Ancient Golan rock art sheds light on mysterious culture
Uri Berger displays engravings in a rock bearing images of animals inside a dolmen from the intermediate Bronze age. AFP
The chance discovery of lines carved into the boulders of an ancient tomb in what is now the Israeli-occupied Golan Heights could offer new insight into an enigmatic culture that thrived thousands of years ago.
In a small clearing in the Yehudiya nature reserve, between yellow weeds and shaded by eucalyptus trees, huge dark basalt boulders and slabs form a small roofed chamber that opens to the east. The megalithic structure is one of the thousands of so-called dolmens scattered around northern Israel and the wider region, burial tombs erected some 4,000-4,500 years ago in the Intermediate Bronze Era.
Today, on the plateau captured in 1967 from Syria, with Israeli soldiers securing the frontier just 23 kilometres (14 miles) away, scientists seek to shed light on the region's distant past. The identity and beliefs of those who built the monuments remain largely unknown. But a recent serendipitous finding of rock art might change that.
About two years ago, "when one of the rangers here in the park walked her daily walk, she looked inside and saw something carved in the walls," recalled Uri Berger, an archaeologist with the Israel Antiquities Authority.
The ranger contacted the IAA, and "when we looked inside we saw this is not just lines carved or some stains on the wall, this is rock art," Berger said. The lines form the shapes of six horned animals of varying sizes, three facing east and three facing west, with two of them -- likely a male and female -- directly facing each other.
Another horned animal is carved into the interior of one panel, facing the other six. The zoomorphic depictions, hidden in plain sight since study of the dolmens began 200 years ago, were the first to be discovered in the region and a major development for Berger and his research partner, Gonen Sharon.
Sharon, an archaeology professor at the Tel-Hai college in northern Israel, is responsible for a previous landmark discovery. Just north of the nature reserve, outside the northern Galilee kibbutz Shamir, Sharon was hiking with his children in 2012 on a field with some 400 dolmens spread across it.
Crawling into the shade of the largest monument, Sharon sat down, looked up at the huge slab roof of the dome and said he noticed "weird shapes" that didn't look like natural formations. "It looked like someone made them," he recalled.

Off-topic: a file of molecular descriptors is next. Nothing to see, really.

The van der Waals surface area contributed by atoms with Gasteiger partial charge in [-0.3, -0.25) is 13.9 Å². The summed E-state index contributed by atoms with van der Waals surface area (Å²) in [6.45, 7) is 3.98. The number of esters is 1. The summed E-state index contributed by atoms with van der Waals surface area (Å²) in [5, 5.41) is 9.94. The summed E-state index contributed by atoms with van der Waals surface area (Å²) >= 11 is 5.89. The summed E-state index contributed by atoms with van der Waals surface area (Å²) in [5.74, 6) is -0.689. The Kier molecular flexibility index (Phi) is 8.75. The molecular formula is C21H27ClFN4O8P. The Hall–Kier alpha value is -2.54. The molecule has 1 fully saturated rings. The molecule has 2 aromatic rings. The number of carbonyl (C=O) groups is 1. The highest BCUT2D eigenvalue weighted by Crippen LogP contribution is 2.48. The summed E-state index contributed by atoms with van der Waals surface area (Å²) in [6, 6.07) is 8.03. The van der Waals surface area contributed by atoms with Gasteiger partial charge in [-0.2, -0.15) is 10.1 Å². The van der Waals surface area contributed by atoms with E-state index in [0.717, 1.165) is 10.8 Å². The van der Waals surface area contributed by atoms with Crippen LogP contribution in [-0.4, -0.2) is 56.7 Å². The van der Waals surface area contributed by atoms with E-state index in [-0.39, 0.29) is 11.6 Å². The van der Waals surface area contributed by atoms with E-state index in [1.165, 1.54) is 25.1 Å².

The markings were found to be a series of man-made carvings resembling tridents. "It turned out this was the first artwork done in the context of dolmens in the Middle East," Sharon said. The Shamir carvings, unnoticed by generations of researchers, reinvigorated archeological study in the area.
One of the sites revisited was inside an industrial zone near Kiryat Shmona, a town northwest of Shamir, where three small megalithic structures that survived the zone's development a few decades ago are surrounded by circles of stones.
On the relatively rounded capstone of the largest dolmen there, two sets of short parallel lines are carved into each side of the rock, with a longer line carved below creating the image of closed eyes and a grimacing mouth facing the sky. "The grooves don't seem to be functional," said Sharon. "To us they look like a face."
'Letter from the past'
The stone monuments have "altered the landscape" of northern Israel, said Berger. But their prominence has also made them targets for antiquities theft, which largely stripped remains that could provide clues to their creators.
Small pieces of ceramics, metal spearheads and daggers, bits of jewellery and beads and some bones are found at the sites from time to time, Sharon said. "But it's very rare to find" anything, and such finds are very scattered. "We know very little of the actual culture of the people who built them."
With the discovery of the art carved into the stones, "we can say something that is much more than what we knew for 200 years," said Berger.
The rock art findings -- published in a recent article by Sharon and Berger in the journal Asian Archaeology -- display the animal drawings in this ancient culture for the first time, and present the larger pattern of visual presentation in the region.
Berger said the drawings raise new questions about the people who created them. "Why those animals? Why in these dolmens and not others? What made this one special?"
The slow but steady accumulation of artistic finds brings scholars "closer and closer" to the subjects of their research, "to the civilisation you're looking to know about," Berger said.
To Sharon, "this is like a letter from the past starting to suggest what was the world of culture and symbolism beyond just building and erecting very large stones."